Vermont Supreme Court Opens Ballot Box (And a Can of Worms) With Noncitizen Vote Ruling
Bucking referendums and legal decisions from coast to coast, the Vermont Supreme Court ruled last week that noncitizens can vote in local elections. While Montpelier’s City Council president whined that barring noncitizens from the city’s polls was “not fair,” an election integrity group warned, “The real foreign interference in our elections happens when foreign nationals are allowed to vote.”
Though the Vermont Constitution continues to reserve voting privileges in statewide contests to citizens, voters in the capital extended the franchise to noncitizens back in 2018. After years of legislative and judicial wrangling, the Supreme Court agreed.
In a modest concession, the city charter change at least requires noncitizens in Montpelier to be legal residents in order to vote. About 11,000 Vermonters are not U.S. citizens, according to Census data.
Blasting Republican objections, City Council President Jack McCullough harrumphed, “I don’t know how the Republican National Committee knows better what’s good for Vermont than the voters in Vermont, in Montpelier.”
But allowing noncitizens to vote is not a popular proposition with Americans. In November, FAIR reported that liberal-minded Portland, Ore., and the swing state of Ohio nixed proposals similar to Vermont’s.
The push for noncitizen voting also hit legal walls in New York and California, where courts ruled that enabling laws in those states were unconstitutional. New York City’s law, now being litigated at the state’s Supreme Court, has been challenged on grounds it violates both the 15th Amendment of the U.S. Constitution and Section 2 of the Voting Rights Act.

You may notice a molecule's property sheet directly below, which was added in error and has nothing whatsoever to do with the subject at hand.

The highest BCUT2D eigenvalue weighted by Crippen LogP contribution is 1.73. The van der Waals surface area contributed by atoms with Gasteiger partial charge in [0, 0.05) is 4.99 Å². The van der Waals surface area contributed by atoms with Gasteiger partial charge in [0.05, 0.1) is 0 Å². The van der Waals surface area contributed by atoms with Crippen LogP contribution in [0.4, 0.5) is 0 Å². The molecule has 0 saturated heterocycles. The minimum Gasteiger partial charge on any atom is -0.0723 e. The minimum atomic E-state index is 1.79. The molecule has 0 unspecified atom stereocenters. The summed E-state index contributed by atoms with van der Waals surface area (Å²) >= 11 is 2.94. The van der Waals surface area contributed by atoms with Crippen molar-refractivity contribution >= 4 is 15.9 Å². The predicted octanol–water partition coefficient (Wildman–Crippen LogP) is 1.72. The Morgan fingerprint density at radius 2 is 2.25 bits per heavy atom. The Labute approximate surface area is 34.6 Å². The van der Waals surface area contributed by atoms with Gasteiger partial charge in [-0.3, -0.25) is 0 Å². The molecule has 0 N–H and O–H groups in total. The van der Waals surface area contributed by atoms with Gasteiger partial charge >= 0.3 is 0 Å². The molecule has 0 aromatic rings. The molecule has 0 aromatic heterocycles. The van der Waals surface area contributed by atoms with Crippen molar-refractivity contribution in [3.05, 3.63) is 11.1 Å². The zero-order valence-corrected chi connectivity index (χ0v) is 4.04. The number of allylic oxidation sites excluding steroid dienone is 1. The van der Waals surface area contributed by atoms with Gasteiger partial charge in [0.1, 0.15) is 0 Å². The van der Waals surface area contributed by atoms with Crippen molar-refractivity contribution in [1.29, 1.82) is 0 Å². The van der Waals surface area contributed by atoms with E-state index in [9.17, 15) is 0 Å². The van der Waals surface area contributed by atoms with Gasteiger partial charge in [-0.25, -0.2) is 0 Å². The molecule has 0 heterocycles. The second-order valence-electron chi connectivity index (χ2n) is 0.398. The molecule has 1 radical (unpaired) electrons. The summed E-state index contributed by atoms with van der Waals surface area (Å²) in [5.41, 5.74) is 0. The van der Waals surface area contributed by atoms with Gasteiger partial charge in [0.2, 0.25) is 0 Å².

Noting that sponsors of the New York law made explicit statements about it promoting ethnic diversity, J. Christian Adams, president of the Public Interest Legal Foundation (PILF), argues: “The foreign citizen voting law was passed with racial intent, and therefore is unconstitutional.”
The Vermont law made no such claim, but PILF spokeswoman Lauren Bowman said Montpelier’s decision “dilutes the cherished right to vote that many groups fought for over a century to secure. Voting and citizenship should mean something.”
In the nation’s capital, Congress is reviewing a recent move by the Washington, D.C., City Council to enfranchise noncitizens in municipal elections. Rep. James Comer, R-Ky., chairman of the House Oversight and Accountability Committee, has opened an inquiry into the legality of the city’s action.
“It should go without saying: Only Americans should have the power to influence local policy and guide their hard-earned taxpayer dollars to important initiatives,” Comer said. And it’s not just Republicans objecting. The liberal Washington Post branded noncitizen voting “a bad idea.”
“New citizens must swear an oath renouncing all allegiances to foreign powers and promising to support and defend the Constitution against all enemies. There’s nothing in this measure to prevent employees at embassies of governments openly hostile to the United States from casting ballots. Or foreign students who are studying [here],” the Post editorialized.
Unless Montpelier secedes from the union, all the same objections apply in Vermont.